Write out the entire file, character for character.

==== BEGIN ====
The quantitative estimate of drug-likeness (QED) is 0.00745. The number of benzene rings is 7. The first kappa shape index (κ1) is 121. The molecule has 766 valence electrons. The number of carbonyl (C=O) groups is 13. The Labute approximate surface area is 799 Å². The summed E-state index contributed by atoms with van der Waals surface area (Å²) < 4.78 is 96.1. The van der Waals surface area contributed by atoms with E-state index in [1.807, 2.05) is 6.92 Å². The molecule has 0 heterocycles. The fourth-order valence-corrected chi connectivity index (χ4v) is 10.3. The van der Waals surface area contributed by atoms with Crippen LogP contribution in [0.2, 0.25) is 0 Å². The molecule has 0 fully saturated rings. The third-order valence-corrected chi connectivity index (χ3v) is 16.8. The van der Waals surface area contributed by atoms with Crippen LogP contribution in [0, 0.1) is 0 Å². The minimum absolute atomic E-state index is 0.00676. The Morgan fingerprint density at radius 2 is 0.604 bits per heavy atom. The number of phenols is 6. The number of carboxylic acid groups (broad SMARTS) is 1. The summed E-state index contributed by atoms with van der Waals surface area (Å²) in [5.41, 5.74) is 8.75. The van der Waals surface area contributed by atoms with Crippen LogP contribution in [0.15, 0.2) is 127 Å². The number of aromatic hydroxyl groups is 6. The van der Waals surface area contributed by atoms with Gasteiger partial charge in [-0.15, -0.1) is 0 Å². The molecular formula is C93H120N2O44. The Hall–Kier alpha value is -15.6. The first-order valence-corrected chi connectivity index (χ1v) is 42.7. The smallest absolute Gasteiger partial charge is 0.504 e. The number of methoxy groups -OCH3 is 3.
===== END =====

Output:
The quantitative estimate of drug-likeness (QED) is 0.00745. The number of benzene rings is 7. The first kappa shape index (κ1) is 121. The molecule has 766 valence electrons. The number of carbonyl (C=O) groups is 13. The Labute approximate surface area is 799 Å². The summed E-state index contributed by atoms with van der Waals surface area (Å²) < 4.78 is 96.1. The van der Waals surface area contributed by atoms with E-state index in [1.807, 2.05) is 6.92 Å². The molecule has 0 heterocycles. The fourth-order valence-corrected chi connectivity index (χ4v) is 10.3. The van der Waals surface area contributed by atoms with Crippen LogP contribution in [0.2, 0.25) is 0 Å². The molecule has 0 fully saturated rings. The third-order valence-corrected chi connectivity index (χ3v) is 16.8. The van der Waals surface area contributed by atoms with Crippen LogP contribution in [0, 0.1) is 0 Å². The minimum absolute atomic E-state index is 0.00676. The Morgan fingerprint density at radius 2 is 0.604 bits per heavy atom. The number of phenols is 6. The number of carboxylic acid groups (broad SMARTS) is 1. The summed E-state index contributed by atoms with van der Waals surface area (Å²) in [5.41, 5.74) is 8.75. The van der Waals surface area contributed by atoms with Crippen LogP contribution in [0.15, 0.2) is 127 Å². The number of aromatic hydroxyl groups is 6. The van der Waals surface area contributed by atoms with Gasteiger partial charge in [-0.15, -0.1) is 0 Å². The molecular formula is C93H120N2O44. The Hall–Kier alpha value is -15.6. The first-order valence-corrected chi connectivity index (χ1v) is 42.7. The smallest absolute Gasteiger partial charge is 0.504 e. The number of methoxy groups -OCH3 is 3.